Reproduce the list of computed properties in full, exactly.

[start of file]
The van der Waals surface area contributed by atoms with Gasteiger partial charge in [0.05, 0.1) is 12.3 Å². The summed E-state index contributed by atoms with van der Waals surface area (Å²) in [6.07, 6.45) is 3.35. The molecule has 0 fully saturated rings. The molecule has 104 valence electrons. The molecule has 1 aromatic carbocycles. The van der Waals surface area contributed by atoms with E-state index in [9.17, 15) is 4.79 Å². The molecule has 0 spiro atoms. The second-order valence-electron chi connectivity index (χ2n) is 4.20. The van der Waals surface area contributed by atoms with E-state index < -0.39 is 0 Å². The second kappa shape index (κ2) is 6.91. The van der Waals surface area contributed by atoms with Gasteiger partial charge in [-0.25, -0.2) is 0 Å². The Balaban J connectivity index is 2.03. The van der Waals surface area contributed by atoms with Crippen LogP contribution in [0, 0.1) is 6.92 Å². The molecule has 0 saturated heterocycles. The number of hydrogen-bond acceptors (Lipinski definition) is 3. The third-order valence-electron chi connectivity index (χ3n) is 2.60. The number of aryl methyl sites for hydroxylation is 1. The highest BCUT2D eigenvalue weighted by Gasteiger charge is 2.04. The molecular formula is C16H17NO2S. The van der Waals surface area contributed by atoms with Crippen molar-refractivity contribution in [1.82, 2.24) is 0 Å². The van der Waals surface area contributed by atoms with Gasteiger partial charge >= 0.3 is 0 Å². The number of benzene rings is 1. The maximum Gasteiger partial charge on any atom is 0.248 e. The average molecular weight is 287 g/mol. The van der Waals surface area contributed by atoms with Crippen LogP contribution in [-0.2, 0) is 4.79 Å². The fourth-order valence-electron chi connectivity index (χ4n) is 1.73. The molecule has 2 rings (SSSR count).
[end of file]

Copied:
The van der Waals surface area contributed by atoms with Gasteiger partial charge in [0.05, 0.1) is 12.3 Å². The summed E-state index contributed by atoms with van der Waals surface area (Å²) in [6.07, 6.45) is 3.35. The molecule has 0 fully saturated rings. The molecule has 104 valence electrons. The molecule has 1 aromatic carbocycles. The van der Waals surface area contributed by atoms with E-state index in [9.17, 15) is 4.79 Å². The molecule has 0 spiro atoms. The second-order valence-electron chi connectivity index (χ2n) is 4.20. The van der Waals surface area contributed by atoms with E-state index < -0.39 is 0 Å². The second kappa shape index (κ2) is 6.91. The van der Waals surface area contributed by atoms with Gasteiger partial charge in [-0.25, -0.2) is 0 Å². The Balaban J connectivity index is 2.03. The van der Waals surface area contributed by atoms with Crippen LogP contribution in [0, 0.1) is 6.92 Å². The molecule has 0 saturated heterocycles. The number of hydrogen-bond acceptors (Lipinski definition) is 3. The third-order valence-electron chi connectivity index (χ3n) is 2.60. The number of aryl methyl sites for hydroxylation is 1. The highest BCUT2D eigenvalue weighted by Gasteiger charge is 2.04. The molecular formula is C16H17NO2S. The van der Waals surface area contributed by atoms with Crippen molar-refractivity contribution in [1.82, 2.24) is 0 Å². The van der Waals surface area contributed by atoms with Gasteiger partial charge >= 0.3 is 0 Å². The number of benzene rings is 1. The maximum Gasteiger partial charge on any atom is 0.248 e. The average molecular weight is 287 g/mol. The van der Waals surface area contributed by atoms with Crippen LogP contribution in [-0.2, 0) is 4.79 Å². The fourth-order valence-electron chi connectivity index (χ4n) is 1.73. The molecule has 2 rings (SSSR count).